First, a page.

Hello pedalling people. It’s about time I put some thoughts on paper for you tireless campaigners in these dystopian times. The role of Active Travel Commissioner couldn’t have been stranger since the outbreak of Covid. Talk about a rollercoaster!!! Where to start?
At the beginning of 2020 I went on a field trip with academics from Liverpool Uni to Holland and Belgium. We met some inspirational people from Delft and in particular Ghent. What a job they have done there. The Mayor and council redesigned their whole cityscape and then, in one weekend, placed barriers and camera traps everywhere to make it really difficult to drive through neighbourhoods and nearly impossible to drive through the city centre. They set up a control centre linked up to traffic cameras and helicopter cameras to be ready to try and manage the ensuing chaos as Monday rush hour started. They were prepared for a week long rethink of their plans. On Tuesday they packed up and went home. There was no chaos. The traffic evaporated as people had realised it was easier to walk or cycle to where they wanted to go. Amazing what is possible with the political will and vision.
A month later all the traffic evaporated in Liverpool as we entered the first lockdown. The pandemic has been so depressing in so many ways but there have been a few positives. I know that stepping out of our front doors on the first day of the lockdown and hearing only birds will live long in many peoples memories. I was asked by Comms to do a series of short videos encouraging people to walk and cycle round their local areas. I needn’t have bothered. Everyone just did it anyway. You will all remember the scenes. A cyclists dream appeared in the middle of a pandemic nightmare.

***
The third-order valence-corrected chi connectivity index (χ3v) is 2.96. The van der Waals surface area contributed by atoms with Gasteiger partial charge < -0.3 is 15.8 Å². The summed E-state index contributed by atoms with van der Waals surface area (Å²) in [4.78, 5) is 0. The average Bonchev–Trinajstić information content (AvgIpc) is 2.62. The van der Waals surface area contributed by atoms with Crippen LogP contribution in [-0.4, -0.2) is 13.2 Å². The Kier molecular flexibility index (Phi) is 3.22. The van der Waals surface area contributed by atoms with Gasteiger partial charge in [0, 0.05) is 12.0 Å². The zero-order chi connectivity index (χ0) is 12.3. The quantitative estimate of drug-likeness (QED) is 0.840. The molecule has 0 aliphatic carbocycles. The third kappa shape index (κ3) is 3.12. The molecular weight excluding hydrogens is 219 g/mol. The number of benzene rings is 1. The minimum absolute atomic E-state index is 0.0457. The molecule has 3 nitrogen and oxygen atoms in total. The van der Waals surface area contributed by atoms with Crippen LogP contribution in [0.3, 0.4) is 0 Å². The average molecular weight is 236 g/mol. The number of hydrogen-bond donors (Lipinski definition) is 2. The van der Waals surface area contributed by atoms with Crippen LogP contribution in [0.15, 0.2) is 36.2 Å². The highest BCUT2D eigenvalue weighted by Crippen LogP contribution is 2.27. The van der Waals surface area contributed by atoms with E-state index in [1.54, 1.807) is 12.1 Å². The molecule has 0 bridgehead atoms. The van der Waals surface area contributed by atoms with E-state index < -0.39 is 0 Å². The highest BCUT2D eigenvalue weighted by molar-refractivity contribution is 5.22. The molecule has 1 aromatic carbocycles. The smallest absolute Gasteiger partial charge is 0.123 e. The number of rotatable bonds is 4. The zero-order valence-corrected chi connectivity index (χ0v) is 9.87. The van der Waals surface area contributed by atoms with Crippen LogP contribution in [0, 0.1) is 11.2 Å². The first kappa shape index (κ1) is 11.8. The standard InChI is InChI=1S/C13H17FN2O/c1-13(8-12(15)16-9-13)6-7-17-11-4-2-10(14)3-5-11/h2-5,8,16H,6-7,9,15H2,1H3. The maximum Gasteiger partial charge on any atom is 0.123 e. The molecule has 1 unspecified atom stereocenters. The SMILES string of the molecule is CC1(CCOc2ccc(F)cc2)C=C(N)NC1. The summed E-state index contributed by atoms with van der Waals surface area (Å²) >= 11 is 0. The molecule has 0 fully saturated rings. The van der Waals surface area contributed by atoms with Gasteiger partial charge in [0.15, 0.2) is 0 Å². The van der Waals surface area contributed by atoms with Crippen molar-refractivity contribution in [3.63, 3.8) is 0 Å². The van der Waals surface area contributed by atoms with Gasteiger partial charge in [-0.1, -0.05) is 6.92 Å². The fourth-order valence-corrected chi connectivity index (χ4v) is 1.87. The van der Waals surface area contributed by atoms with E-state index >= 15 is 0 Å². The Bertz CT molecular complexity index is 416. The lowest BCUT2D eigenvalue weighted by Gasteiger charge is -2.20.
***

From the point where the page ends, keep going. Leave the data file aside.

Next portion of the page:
The government released the Emergency Transport Funding and Liverpool City Council in particular, led by Mayor Anderson, jumped on it. In went the first of six promised ‘pop up’ lanes. Wow this could be it! Are we finally changing direction? Not so fast. As soon as the first routes went in the backlash started. I was even abused on camera while doing an interview for The One Show “get rid off these f**king bike lanes!” The rollercoaster ride continued.
Let’s be frank, some of the ‘temporary’ interventions have been rushed and some are no good but some are amazing and worth fighting for. The New Chester Road, Vauxhall Road extension, Halton bus lane, Kingsley Road to Crown Street. All imperfect but still demonstrate what could be done in a more attractive permanent manner in the near future.
Even the most noisily objected to, West Derby Road, has registered over 40,000 journeys since it was put in. The point is that what the last year has allowed is the chance to try things differently. Will Bold Street ever have traffic again? Surely Castle Street, in the heart of the city, will remain pedestrianised when we all return to ‘normal’?
Invaluable experience and knowhow has also been gained. I know that council members and officers have been on a learning curve as steep as The Big One in Blackpool but they have pressed on regardless. Liverpool, with Councillor Sharon Connor leading the charge, has really held firm and the next tranche of lanes and interventions is still on track to be delivered in the first half of this year. The next few months will be crucial. The Tranche 2 funding is dependent on better consultation with members and stakeholders. My task is to support the politicians and officers in every way I can as they put the case for the plans.
Merseyside Cycling Campaign’s help in any guise will be vital. Lobby, cajole, beg, text message, post. Encourage.
Who would have thought this time last year that the region would be building over 60 miles of segregated bike lanes in just over a year and in some cases at the expense of motorised traffic space? A bold experiment. A little bit of ‘Ghentification’! The rollercoaster ride goes on.